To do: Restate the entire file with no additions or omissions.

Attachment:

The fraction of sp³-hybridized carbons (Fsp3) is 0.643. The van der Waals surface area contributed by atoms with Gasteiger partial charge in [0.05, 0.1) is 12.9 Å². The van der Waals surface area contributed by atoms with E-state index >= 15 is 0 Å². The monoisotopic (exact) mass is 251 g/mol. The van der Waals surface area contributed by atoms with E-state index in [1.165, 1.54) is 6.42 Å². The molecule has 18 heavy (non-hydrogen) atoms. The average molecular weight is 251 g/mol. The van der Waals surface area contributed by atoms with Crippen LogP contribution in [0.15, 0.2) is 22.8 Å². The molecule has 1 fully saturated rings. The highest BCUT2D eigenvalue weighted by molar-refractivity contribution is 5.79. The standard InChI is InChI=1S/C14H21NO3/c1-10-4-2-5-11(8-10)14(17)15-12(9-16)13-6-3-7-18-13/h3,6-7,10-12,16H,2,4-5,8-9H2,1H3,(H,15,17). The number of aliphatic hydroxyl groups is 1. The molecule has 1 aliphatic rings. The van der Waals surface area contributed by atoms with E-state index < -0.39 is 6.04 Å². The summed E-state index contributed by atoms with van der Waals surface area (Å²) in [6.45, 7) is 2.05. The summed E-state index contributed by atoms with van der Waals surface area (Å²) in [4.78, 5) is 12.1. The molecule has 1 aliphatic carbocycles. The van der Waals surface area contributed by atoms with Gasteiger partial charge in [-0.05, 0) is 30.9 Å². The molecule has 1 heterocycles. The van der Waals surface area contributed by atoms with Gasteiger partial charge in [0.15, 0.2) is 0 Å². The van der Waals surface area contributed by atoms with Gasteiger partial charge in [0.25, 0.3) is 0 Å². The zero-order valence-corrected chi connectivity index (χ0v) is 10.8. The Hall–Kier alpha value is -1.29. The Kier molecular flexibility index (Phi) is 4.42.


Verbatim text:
The fraction of sp³-hybridized carbons (Fsp3) is 0.643. The van der Waals surface area contributed by atoms with Gasteiger partial charge in [0.05, 0.1) is 12.9 Å². The van der Waals surface area contributed by atoms with E-state index >= 15 is 0 Å². The monoisotopic (exact) mass is 251 g/mol. The van der Waals surface area contributed by atoms with E-state index in [1.165, 1.54) is 6.42 Å². The molecule has 18 heavy (non-hydrogen) atoms. The average molecular weight is 251 g/mol. The van der Waals surface area contributed by atoms with Crippen LogP contribution in [0.15, 0.2) is 22.8 Å². The molecule has 1 fully saturated rings. The highest BCUT2D eigenvalue weighted by molar-refractivity contribution is 5.79. The standard InChI is InChI=1S/C14H21NO3/c1-10-4-2-5-11(8-10)14(17)15-12(9-16)13-6-3-7-18-13/h3,6-7,10-12,16H,2,4-5,8-9H2,1H3,(H,15,17). The number of aliphatic hydroxyl groups is 1. The molecule has 1 aliphatic rings. The van der Waals surface area contributed by atoms with E-state index < -0.39 is 6.04 Å². The summed E-state index contributed by atoms with van der Waals surface area (Å²) in [6.45, 7) is 2.05. The summed E-state index contributed by atoms with van der Waals surface area (Å²) in [4.78, 5) is 12.1. The molecule has 1 aliphatic carbocycles. The van der Waals surface area contributed by atoms with Gasteiger partial charge in [-0.05, 0) is 30.9 Å². The molecule has 1 heterocycles. The van der Waals surface area contributed by atoms with Gasteiger partial charge in [0.15, 0.2) is 0 Å². The van der Waals surface area contributed by atoms with Gasteiger partial charge in [0.25, 0.3) is 0 Å². The zero-order valence-corrected chi connectivity index (χ0v) is 10.8. The Hall–Kier alpha value is -1.29. The Kier molecular flexibility index (Phi) is 4.42.